The Canadian Stroke Congress has a released a first of its kind survey regarding a little known impairment associated with stroked called aphasia. Aphasia occurs in stroke victims and affects their ability to communicate. Sometimes they are unable to speak or understand speech. Sometimes they are unable to read or write. The biggest problem however, is that it is a silent condition that many people are unaware of.
Volunteers from the York-Durham Aphasia Centre surveyed 832 adults in southern Ontario, Canada. They found that only 2% of those survey could correctly define aphasia as a communication disorder associated with stroke. 89% of the respondents had heard of the word stroke and 32% of the respondents replied that they had heard of aphasia. Unfortunately, they just weren’t correct in defining aphasia. The team that did the survey recommended a national campaign to promote awareness of aphasia. According to the Heart and Stroke Foundation of Canada’s press release, Elizabeth Rochon, co-author of the survey and Associate Professor of Speech-Language Pathology at the University of Toronto says,”The public isn’t familiar with communication problems, so they often mistake aphasia for intellectual impairment. The lack of awareness is devastating to people with aphasia and their families.”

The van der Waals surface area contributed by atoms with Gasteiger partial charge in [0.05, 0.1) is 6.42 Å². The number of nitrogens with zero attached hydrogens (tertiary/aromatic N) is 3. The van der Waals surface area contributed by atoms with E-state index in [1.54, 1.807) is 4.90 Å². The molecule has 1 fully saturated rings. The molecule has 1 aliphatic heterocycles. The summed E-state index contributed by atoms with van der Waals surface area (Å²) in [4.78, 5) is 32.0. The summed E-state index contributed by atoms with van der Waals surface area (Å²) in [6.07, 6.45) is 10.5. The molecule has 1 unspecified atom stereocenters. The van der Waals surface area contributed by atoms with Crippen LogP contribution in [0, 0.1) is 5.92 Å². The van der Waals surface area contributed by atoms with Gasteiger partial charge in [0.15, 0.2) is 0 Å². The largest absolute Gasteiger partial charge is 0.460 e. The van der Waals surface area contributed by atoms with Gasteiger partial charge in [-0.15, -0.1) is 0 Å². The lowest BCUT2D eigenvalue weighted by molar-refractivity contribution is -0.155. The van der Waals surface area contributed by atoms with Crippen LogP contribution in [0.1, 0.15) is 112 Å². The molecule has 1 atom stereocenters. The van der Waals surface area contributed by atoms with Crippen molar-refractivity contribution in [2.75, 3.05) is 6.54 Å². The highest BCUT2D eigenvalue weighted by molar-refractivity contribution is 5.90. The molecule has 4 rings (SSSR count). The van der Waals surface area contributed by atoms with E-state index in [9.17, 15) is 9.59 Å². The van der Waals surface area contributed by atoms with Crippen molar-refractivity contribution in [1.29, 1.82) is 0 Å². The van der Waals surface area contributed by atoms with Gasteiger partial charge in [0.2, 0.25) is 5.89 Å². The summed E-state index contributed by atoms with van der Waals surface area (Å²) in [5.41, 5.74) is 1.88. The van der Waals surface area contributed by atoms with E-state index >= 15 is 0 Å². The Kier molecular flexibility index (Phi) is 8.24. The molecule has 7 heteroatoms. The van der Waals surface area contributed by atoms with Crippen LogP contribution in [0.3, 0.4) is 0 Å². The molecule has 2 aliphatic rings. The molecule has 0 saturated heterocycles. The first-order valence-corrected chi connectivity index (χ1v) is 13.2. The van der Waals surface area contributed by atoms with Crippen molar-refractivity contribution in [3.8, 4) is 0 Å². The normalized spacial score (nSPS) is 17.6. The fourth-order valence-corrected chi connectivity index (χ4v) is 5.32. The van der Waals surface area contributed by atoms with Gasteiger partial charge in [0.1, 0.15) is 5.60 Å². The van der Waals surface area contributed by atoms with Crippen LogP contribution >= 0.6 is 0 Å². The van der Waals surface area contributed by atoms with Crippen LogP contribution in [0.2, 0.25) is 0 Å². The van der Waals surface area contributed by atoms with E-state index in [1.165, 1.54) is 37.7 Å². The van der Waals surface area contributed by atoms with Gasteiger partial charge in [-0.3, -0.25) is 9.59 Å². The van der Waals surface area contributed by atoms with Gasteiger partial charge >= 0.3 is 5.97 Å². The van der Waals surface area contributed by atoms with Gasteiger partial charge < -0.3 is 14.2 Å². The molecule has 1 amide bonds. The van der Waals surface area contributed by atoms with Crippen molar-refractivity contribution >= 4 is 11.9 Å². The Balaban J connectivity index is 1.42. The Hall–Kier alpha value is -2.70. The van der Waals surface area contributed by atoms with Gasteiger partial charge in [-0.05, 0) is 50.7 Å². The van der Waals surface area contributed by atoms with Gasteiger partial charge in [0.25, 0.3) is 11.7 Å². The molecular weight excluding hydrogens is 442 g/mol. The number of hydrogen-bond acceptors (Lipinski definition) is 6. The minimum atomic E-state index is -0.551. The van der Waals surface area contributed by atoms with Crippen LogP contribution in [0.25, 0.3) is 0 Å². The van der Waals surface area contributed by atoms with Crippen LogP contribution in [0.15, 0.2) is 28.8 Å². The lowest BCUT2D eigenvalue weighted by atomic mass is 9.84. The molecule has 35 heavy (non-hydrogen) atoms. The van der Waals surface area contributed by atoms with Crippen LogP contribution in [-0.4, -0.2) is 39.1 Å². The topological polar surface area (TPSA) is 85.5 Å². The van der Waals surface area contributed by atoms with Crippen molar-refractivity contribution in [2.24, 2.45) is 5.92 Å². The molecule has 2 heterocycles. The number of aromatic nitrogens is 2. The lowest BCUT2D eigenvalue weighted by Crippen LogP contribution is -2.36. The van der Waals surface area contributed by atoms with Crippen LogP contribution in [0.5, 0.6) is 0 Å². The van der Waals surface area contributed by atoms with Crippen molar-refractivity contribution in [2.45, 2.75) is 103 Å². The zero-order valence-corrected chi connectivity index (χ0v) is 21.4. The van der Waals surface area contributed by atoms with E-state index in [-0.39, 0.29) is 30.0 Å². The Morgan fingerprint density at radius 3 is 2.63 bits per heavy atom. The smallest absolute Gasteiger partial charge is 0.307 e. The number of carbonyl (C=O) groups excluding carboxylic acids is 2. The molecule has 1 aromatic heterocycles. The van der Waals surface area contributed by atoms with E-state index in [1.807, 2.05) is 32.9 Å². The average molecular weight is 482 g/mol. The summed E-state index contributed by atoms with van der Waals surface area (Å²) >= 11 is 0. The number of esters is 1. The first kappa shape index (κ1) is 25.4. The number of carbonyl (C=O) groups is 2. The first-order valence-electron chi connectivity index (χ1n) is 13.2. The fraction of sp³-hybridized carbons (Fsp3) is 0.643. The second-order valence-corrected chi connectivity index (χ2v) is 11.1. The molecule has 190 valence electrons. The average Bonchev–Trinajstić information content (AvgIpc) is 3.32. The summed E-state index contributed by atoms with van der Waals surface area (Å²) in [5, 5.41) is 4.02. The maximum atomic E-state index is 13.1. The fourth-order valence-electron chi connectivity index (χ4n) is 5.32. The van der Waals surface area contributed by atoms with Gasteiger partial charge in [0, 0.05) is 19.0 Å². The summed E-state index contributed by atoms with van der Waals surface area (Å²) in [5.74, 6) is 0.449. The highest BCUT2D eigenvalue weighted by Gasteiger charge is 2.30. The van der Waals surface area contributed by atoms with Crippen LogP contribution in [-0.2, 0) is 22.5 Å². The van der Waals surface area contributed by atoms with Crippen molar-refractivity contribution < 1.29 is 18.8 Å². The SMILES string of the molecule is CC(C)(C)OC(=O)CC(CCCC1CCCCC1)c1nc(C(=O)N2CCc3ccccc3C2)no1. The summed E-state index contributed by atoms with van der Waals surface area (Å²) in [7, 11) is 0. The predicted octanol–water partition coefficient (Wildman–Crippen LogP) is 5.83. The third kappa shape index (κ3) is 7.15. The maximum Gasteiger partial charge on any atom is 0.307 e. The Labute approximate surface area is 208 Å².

The study also suggests that physicians be more aware of people affected aphasia and help them get the resources they need to deal with the impairment. This assistance could be in the form of “speech-language therapy, knowledge of supportive communication strategies, as well as long-term programs and services available.” As many as one-third of stroke victims are living with this silent impairment, yet it is largely unnoticed in the general public. Hopefully, these public information campaigns will lead to better treatment for those dealing with it.